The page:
Look inside the filter we’ll be sure there’s no chemical buildup in there as well. If you see hardened or dried chemical in here clean it out right away use some solvent and a scraping tool of some kind as necessary.

When this area looks clean take one of the white cleaners from your maintenance pack and run it through the passage between the cartridge and the filter well. If you have a compressed air gun you can also blow air through this passage to make sure it’s clear.

Now that one side is done replace the filter nut and follow the same steps on the other side take the filter nut out inspect the filter and the filter not in the filter well. Clean the passage put it back together.

You will have more problems on the ‘A’ side than on the ‘B’ side because of the propensity for the ‘A’ chemical to crystallize. Now when both filter nuts and filter wells are clean and the filter nuts have been replaced it’s time to look at the cartridge itself.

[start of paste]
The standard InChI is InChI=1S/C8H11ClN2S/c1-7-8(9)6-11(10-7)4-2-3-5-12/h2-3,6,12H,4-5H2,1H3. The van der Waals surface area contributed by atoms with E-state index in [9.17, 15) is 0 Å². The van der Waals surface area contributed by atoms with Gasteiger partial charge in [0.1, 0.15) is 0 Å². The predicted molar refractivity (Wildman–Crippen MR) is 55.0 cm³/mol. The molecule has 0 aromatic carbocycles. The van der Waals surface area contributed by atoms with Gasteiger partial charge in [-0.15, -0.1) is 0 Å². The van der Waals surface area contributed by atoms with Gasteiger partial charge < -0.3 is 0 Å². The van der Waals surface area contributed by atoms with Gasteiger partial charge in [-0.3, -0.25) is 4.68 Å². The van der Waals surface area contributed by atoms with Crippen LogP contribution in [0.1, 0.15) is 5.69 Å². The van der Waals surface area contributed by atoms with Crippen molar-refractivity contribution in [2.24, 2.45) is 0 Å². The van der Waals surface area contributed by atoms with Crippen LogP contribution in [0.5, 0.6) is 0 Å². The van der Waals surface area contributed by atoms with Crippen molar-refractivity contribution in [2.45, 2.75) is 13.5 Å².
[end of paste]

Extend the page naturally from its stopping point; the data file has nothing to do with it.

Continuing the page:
You’ll notice that it looks like a little face with two eyes and a nose. The eyes are the ports that the chemicals come through to mix inside the cartridge these ports must always be kept clean. Use your slide spray solvent to clean them out. If the ports are clean you can look inside them and see the small 40 thousands hole of the orifice.

You can shoot the slide spray solvent directly into the port of the cartridge to clean it out. Also make sure that the underside of the cartridge is clean. Scrape off any build-up now give the ports one more shot with the air gun or with your slide and put the cartridge back into the gun.